DDR Museum

Karl-Liebknecht-Strasse 1
Berlin, Germany

DDR Museum provides a unique visitor experience, making it one of Berlin’s most popular museums. Engage all your senses to enjoy an immersive experience of everyday life in the former East Germany, which was known as the Deutsche Demokratische Republik (DDR). Covering a range of topics based on sound academic research—everyday life, the Berlin Wall, the Stasi, and much more—the exhibition encourages visitors to touch, feel, and interact, so as to gain a fun and rich understanding of the past. Explore all aspects of life behind the Berlin Wall and the workings of the state—the DDR at a glance.

—Information provided by DDR Museum

Design Panoptikum

Poststraße 7
Berlin, Germany

The website of Design Panoptikum refers to it as a “surreal museum of industrial objects,” which is a tip off to what lies within. The creations are quirky, some spooky, some whimsical, and all made from industrial objects derived from the aviation, medical, and film industries. Some figures have a hybrid human-monster quality, with many lounging on furniture under strangely shaped lamps.

Dialog Museum

An der Hauptwache B-Ebene, Passage 10
Frankfurt, Germany

Gain a greater appreciation for the power of sight within this museum, as it conveys what it’s like to be blind. Visually impaired guides escort visitors through exhibits that are in pitch black, meaning you’ll need to rely on your other senses. Find themed rooms and exhibits including the Soundspace sound installation and Dialogue in the Dark. Get the feeling of what it’s like to cross a road without your eyes to guide you, a seemingly mundane event that is entirely different in the dark.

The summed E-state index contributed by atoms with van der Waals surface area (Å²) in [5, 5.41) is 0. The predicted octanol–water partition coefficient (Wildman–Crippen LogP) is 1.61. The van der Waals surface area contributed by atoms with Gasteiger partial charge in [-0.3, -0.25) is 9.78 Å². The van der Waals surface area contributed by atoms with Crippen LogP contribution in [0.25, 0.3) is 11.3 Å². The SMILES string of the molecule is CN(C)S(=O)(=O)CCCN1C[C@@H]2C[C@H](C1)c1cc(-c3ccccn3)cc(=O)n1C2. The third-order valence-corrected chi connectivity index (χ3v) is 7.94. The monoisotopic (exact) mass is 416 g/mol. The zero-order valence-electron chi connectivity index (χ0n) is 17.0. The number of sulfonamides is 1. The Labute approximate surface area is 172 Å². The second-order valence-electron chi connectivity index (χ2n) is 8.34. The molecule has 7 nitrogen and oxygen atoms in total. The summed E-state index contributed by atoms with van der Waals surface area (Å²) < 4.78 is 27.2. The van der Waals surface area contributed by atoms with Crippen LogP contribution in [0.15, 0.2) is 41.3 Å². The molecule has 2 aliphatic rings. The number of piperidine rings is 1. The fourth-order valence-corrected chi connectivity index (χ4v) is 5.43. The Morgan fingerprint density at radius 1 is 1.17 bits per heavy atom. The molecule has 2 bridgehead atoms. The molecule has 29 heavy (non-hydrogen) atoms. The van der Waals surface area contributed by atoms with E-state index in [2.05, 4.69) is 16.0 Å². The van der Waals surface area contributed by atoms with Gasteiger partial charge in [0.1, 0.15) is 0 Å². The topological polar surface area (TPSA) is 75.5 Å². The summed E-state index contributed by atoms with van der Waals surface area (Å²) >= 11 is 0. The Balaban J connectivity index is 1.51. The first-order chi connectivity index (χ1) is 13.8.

Fly Mountain


59 Scheelestraße
Berlin, Germany

An artificial hill built as a literal jumping off point for a man who patented 25 types of gliders, even inspiring the Wright brothers’ aviation dreams, Fliegeberg (Fly Mountain) was created in 1894 by engineer and flight pioneer Otto Lilienthal near his Lichterfelde home. The 15-meter (49-foot) hill allowed him to conveniently test the various types of gliders he designed. Some test flights drew crowds to the spot, and many flights were photographed. Lilienthal was nicknamed the “Glider King” as word of his test flights spread across the world. Four years after his 1896 death, the result of a glider accident in which Lilienthal broke his neck, a park was created around Fly Mountain. In 1932, a monument to his memory was added at the hill’s peak, a bronze globe surrounded by a circular pavilion. The monument was designed by architect Fritz Freymüller and is reached after ascending a flight of stairs. The original globe was melted down during World War II and then replaced by another that is inscribed with the paths of the famous flights Lilienthal helped inspire.

Gehry Buildings

Neuer Zollhof 2–6, Unterbilk
Düsseldorf Harbor
Düsseldorf, Germany

Three shiny and curvy-shaped buildings along the banks of the Rhine River are sure to catch the eyes of those passing by on Düsseldorf Harbor. Designed by American architect Frank Gehry, the modern-looking buildings’ have a wavey appearance, and their exteriors are covered in metallic stainless-steel with white-framed windows. The tallest of the buildings has 14 stories and is nearly 50 meters (164 feet) tall. Completed in 1998, the buildings’ official name is Der Neue Zollhof (The New Zollhof).      

German Hunting and Fishing Museum

Deutsches Jagd- und Fischereimuseum

Neuhauser Str. 2
80331 Munich, Germany

Housed inside a 13th-century church, Munich’s German Hunting and Fishing Museum showcases a collection of strange and unique mounted animals, some real and some mythical. Taxidermy enthusiasts will be fascinated by the museum’s more than 1,000 mounts. Especially intriguing are the wolpertingers, which are an imaginary creature said to inhabit the Bavarian forests. A European cousin to America’s jackalope, wolpertingers are a mix between birds and mammals, particularly small game such as rabbits, squirrels, and fox. They often have features such as horns, wings, and fangs.